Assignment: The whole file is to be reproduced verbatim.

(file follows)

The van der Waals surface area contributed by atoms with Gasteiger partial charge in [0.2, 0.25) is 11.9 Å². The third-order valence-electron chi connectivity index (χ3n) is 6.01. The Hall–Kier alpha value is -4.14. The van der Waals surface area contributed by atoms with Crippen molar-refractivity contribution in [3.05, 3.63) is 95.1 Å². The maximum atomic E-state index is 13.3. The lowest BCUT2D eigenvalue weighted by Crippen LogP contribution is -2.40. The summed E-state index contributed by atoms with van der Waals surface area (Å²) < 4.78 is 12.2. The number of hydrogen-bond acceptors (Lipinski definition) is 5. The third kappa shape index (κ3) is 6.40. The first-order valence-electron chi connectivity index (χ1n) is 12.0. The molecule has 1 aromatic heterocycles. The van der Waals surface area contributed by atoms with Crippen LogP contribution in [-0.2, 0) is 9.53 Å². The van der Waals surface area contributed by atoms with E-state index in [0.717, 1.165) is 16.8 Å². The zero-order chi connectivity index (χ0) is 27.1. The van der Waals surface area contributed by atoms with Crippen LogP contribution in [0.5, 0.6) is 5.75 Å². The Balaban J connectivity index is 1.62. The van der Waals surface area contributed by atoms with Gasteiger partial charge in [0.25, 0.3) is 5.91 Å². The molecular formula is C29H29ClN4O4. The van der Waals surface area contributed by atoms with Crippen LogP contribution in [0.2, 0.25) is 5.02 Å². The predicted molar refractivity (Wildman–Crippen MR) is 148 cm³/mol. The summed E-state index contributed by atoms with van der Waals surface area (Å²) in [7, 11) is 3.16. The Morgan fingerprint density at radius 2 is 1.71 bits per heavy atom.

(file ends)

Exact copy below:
The van der Waals surface area contributed by atoms with Gasteiger partial charge in [0.2, 0.25) is 11.9 Å². The third-order valence-electron chi connectivity index (χ3n) is 6.01. The Hall–Kier alpha value is -4.14. The van der Waals surface area contributed by atoms with Crippen molar-refractivity contribution in [3.05, 3.63) is 95.1 Å². The maximum atomic E-state index is 13.3. The lowest BCUT2D eigenvalue weighted by Crippen LogP contribution is -2.40. The summed E-state index contributed by atoms with van der Waals surface area (Å²) < 4.78 is 12.2. The number of hydrogen-bond acceptors (Lipinski definition) is 5. The third kappa shape index (κ3) is 6.40. The first-order valence-electron chi connectivity index (χ1n) is 12.0. The molecule has 1 aromatic heterocycles. The van der Waals surface area contributed by atoms with Crippen LogP contribution in [-0.2, 0) is 9.53 Å². The van der Waals surface area contributed by atoms with E-state index in [0.717, 1.165) is 16.8 Å². The zero-order chi connectivity index (χ0) is 27.1. The van der Waals surface area contributed by atoms with Crippen LogP contribution in [0.5, 0.6) is 5.75 Å². The Balaban J connectivity index is 1.62. The van der Waals surface area contributed by atoms with Gasteiger partial charge in [0.25, 0.3) is 5.91 Å². The molecular formula is C29H29ClN4O4. The van der Waals surface area contributed by atoms with Crippen LogP contribution in [0.2, 0.25) is 5.02 Å². The predicted molar refractivity (Wildman–Crippen MR) is 148 cm³/mol. The summed E-state index contributed by atoms with van der Waals surface area (Å²) in [7, 11) is 3.16. The Morgan fingerprint density at radius 2 is 1.71 bits per heavy atom.